Psychological Profile of Adolescent Computer Game Players and Perceived Need Satisfaction and Associated Social Outcomes

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The rapid growth of video game popularity has generated concern among practitioners and parents. Particularly during adolescence, when social interactions and academic success lay the groundwork for health in adulthood, there is concern that video games will interfere with the development of skills needed to make a successful transition to adulthood. Objective: The aim of the present study was to identify individual and gender differences in motives for engaging in various kinds of computer games among adolescents and to assess the ways in which computer game play is related to academic and social outcomes among Iranian youth. In particular, the impact of computer gaming on interpersonal relationships and perceived physical health and psychological well-being was examined. Methodology: Participants were selected through snowball sampling from 236 14- to 19-year olds. Data was collected using a structured questionnaire. Results: Findings revealed that most of the players were boys (69.68%). Male gamers spent an average of 7 hours 36 minutes playing per week, while female gamers spent an average of 3 hours 42 minutes playing per week. Boys tended to prefer ‘action’, ‘strategy’ and ‘sports’ games while girls engaged more in games involving ‘role playing’ and ‘puzzles’. Gender differences also emerged with regard to the reasons why adolescents play computer games: boys endorsed the need to acquire skill, need to display mastery, need to win and need for excitement, but girls indicated need for mood change, need for novel experiences and escape into fantasy. Computer game playing did appear to be associated with adverse effects on relations with parents and sleep disturbances in a sizeable proportion of the sample. Regression analysis revealed that frequency of play predicted the quality of relations with parents. Conclusions: Our results indicate that game play has different social implications for girls and boys who play.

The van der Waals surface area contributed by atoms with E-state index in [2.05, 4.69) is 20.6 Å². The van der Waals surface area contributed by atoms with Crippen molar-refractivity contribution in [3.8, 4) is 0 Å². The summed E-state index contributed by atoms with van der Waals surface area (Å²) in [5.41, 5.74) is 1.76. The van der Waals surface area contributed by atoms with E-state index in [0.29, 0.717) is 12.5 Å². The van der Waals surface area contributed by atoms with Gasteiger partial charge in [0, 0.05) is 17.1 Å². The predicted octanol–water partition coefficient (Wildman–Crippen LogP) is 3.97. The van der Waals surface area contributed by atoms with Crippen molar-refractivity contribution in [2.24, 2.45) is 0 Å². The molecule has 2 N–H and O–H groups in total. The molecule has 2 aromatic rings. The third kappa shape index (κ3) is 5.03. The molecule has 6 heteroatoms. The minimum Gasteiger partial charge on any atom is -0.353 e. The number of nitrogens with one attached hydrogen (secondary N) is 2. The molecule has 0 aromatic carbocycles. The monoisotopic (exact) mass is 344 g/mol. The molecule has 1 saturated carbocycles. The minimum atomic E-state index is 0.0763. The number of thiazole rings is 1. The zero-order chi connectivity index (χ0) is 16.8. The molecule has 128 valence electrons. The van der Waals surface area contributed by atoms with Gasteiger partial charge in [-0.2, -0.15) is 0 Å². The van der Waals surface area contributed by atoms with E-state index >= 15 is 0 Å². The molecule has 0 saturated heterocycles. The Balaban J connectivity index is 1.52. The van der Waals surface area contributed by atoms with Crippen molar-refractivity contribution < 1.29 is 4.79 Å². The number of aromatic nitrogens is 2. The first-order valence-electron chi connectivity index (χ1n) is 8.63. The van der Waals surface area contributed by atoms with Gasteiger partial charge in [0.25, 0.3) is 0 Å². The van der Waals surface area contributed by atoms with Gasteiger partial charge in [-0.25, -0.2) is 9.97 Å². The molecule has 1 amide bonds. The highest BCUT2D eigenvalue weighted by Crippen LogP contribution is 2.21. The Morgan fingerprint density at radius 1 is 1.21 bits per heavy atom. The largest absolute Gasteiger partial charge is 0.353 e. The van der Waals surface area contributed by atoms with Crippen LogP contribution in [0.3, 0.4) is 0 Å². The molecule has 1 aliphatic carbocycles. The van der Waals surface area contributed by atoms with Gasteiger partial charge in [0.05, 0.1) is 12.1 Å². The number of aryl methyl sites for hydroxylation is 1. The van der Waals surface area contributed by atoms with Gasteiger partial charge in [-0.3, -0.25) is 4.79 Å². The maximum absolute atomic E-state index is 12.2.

Keywords: Computer Games, Motives, Impact, Gender Differences
Stream: Technology in Community
Presentation Type: Paper Presentation in English
Paper: A paper has not yet been submitted.


Usha Barahmand

Assistant Professor, Department of Psychology, University of Mohaghegh Ardebili
Tabriz, Iran (Islamic Republic of)

I was born in India in 1956 and moved to Iran after my marriage to an Iranian. I am presently an Iranian citizen with over 15 years of experience in teaching and research. At present, I am an assistant professor in Psychology.

Ref: T08P0347